So the character himself wasn’t killed, it was more of a metaphorical kind of thing?

I mean in my mind, yeah. I didn’t realize that it would get the attention that it did. In fact, I kind of forgot about it after I did it. The comic itself I finished shortly after the election, and the Free Comic Book Day wasn’t until months later. When that came out, I guess it struck a nerve with people because the symbolism of Pepe is pretty loaded at this point and that was just another interesting turn to the story. The media and whoever else is constructing their narrative.

If the media is constructing their narrative, what’s your narrative?

My narrative is that Pepe’s just a cartoon character. I’ve obviously lost control of it in some bigger kind of internet scope or media scope, but at heart Pepe is still a character that I made. It’s a character that resonates with me, and I still would like to continue to use Pepe and try to show that he can just be a chilled-out peaceful frog.

People talk a lot about memes and different imagery being co-opted by the alt-right or Nazis or whatever hate group you want to pick. Would you say that you’re attempting to reclaim your own creation?

I’m just doing what I would do in any situation. I’m not really one for paying attention to so-called hate groups or fringe groups or politics or the news in general, I’m more of an escapist. But I see this as an opportunity to say what Pepe is to me, and I don’t see why I shouldn’t be able to do that as the creator. A lot of people on both sides of the spectrum get pissed off when I try to use Pepe.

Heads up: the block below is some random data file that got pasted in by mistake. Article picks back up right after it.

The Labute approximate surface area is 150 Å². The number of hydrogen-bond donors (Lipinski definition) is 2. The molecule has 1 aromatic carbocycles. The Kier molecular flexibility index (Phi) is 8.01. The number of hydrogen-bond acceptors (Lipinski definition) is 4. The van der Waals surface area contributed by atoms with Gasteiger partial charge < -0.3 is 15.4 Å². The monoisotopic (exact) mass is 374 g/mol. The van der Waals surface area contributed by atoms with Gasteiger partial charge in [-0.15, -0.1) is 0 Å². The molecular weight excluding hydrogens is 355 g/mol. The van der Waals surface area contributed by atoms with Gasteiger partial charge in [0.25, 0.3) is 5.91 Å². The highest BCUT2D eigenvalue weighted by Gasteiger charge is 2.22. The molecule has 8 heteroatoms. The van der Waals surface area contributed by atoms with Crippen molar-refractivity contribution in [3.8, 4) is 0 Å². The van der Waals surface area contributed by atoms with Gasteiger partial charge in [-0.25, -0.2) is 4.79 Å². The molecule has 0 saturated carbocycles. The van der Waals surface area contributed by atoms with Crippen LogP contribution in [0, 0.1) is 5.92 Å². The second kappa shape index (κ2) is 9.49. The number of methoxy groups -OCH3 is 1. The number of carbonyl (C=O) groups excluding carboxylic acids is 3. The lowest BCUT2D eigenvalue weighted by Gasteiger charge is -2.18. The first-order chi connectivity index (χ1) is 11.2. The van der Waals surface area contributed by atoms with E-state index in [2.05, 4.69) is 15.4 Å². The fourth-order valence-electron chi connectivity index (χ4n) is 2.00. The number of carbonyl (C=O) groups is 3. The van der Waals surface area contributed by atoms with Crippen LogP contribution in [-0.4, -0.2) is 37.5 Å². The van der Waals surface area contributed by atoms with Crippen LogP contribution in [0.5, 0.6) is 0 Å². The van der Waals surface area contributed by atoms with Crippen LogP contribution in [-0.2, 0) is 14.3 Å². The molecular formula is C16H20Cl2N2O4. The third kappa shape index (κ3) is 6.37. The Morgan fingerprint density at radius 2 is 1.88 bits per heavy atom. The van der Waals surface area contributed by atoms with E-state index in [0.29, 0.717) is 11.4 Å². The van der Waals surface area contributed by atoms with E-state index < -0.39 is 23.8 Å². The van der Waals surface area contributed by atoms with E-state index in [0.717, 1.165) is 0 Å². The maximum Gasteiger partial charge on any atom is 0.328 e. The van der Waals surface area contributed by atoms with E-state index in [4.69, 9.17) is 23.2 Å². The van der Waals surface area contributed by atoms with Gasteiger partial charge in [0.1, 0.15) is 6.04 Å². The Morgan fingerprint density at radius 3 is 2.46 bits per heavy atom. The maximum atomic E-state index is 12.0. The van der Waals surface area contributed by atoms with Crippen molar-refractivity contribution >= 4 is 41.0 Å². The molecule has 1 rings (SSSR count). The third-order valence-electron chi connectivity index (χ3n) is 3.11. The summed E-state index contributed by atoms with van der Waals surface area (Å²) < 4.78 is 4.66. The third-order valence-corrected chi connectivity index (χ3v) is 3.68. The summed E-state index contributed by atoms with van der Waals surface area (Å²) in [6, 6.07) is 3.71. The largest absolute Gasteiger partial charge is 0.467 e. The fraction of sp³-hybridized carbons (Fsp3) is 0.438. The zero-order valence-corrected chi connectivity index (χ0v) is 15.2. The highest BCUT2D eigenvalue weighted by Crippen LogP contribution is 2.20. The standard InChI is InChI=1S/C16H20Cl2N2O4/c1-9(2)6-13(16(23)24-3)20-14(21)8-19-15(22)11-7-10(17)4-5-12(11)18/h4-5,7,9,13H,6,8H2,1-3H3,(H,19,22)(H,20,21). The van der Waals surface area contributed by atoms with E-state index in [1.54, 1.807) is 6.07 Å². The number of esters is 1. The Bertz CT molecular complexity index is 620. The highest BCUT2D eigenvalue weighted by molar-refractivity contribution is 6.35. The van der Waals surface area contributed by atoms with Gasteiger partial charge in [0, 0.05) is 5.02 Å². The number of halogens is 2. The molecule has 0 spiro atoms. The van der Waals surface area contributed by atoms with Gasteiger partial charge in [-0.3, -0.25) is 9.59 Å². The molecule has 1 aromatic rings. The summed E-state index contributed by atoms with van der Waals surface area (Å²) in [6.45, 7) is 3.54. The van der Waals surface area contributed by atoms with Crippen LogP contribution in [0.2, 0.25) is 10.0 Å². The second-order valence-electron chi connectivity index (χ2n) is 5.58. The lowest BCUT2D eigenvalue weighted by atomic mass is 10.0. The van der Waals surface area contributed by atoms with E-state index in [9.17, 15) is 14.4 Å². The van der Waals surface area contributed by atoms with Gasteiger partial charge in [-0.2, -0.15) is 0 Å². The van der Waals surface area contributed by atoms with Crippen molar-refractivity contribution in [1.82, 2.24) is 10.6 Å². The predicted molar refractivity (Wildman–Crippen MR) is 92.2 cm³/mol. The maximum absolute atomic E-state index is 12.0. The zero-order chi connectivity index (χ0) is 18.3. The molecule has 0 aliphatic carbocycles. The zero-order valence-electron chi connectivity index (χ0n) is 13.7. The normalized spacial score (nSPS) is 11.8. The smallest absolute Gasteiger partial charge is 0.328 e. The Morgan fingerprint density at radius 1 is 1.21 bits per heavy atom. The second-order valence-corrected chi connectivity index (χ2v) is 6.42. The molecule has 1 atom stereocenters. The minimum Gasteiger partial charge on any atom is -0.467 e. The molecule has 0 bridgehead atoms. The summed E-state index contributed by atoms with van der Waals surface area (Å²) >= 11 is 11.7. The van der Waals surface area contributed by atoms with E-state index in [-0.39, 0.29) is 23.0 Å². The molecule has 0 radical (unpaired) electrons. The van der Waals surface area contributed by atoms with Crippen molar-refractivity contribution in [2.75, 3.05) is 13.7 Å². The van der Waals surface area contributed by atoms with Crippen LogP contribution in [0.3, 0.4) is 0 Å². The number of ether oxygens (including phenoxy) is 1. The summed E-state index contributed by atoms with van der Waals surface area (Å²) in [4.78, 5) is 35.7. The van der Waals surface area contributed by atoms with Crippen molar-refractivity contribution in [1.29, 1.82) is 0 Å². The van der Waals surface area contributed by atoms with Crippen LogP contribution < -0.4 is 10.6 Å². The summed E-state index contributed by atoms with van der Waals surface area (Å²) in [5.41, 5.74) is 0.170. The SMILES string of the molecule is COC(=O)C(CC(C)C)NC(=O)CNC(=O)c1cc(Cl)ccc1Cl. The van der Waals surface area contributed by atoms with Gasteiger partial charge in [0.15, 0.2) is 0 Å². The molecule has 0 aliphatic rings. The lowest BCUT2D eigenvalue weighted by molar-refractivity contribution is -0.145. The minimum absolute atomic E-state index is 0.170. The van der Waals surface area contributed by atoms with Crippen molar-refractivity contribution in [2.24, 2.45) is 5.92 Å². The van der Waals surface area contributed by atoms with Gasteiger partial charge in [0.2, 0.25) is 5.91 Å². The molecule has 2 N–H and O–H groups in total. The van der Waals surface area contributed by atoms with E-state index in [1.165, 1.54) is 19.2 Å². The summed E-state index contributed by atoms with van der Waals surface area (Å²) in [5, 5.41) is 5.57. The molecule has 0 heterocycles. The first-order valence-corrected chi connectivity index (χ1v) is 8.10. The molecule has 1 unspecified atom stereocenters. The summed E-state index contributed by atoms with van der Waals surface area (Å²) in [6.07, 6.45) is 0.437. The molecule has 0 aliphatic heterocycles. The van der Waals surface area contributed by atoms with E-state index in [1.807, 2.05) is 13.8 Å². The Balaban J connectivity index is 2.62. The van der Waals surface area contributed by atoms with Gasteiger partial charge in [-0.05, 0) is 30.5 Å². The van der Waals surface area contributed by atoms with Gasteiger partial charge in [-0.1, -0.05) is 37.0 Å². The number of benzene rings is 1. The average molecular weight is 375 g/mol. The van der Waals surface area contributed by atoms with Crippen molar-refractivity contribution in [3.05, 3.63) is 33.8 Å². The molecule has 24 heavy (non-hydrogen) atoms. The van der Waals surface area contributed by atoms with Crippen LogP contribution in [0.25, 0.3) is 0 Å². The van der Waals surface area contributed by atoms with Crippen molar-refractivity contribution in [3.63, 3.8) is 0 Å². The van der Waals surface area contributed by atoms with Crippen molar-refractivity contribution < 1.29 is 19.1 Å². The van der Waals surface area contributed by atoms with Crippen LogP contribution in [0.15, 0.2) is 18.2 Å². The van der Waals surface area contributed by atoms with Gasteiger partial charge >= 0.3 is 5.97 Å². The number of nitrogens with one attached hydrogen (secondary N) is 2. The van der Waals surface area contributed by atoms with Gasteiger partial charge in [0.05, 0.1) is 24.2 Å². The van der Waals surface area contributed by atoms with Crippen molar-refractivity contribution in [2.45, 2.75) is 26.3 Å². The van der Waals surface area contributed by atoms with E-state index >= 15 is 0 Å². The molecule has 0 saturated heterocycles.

It’s weird that people claim some kind of ownership over something where it’s just like, “No, it’s my character. I can do whatever the hell I want with it despite what anybody says.” From people in the left-wing media saying it’s impossible for me to control something that’s already been established as a hate symbol to the people who are enjoying it being some kind of weird mascot for their hateful agenda. I just kind of ignore both of those things and continue to be creative and do my thing.

“No, it’s my character. I can do whatever the hell I want with it despite what anybody says.”

Now the Kickstarter, is this a continuation of the Save Pepe campaign with the Anti-Defamation League previously?

It’s all part of the same process of trying to just throw a canary in the coal mine and see if it comes out. So far I’ve gotten some support, so it’s cool to see people out there who are still interested in my interpretation of Pepe and my hope that I can steer the ship into a direction of something less scary and more fulfilling for your soul.

The goal of the Kickstarter is to create a new Boy’s Club zine, sort of the original Pepe, right?

I’m just going to continue telling the same story that I’ve always told with Pepe and the boys, but there might be some twists in there. Who knows. It’s exciting to just take this thing on in a creative way where I’m working with my brother and doing something that’s creative rather than begrudgingly holding onto some idea of what Pepe is. I’m just going to continue making him what I think he is.

The last two years have to have been pretty weird for you.

Yeah, it’s just as weird as anything though. I don’t believe things are so black and white. I just kind of wait around to see what happens next, and it’s always been interesting so far so I’m…enjoying the ride.

This interview was condensed and edited for clarity.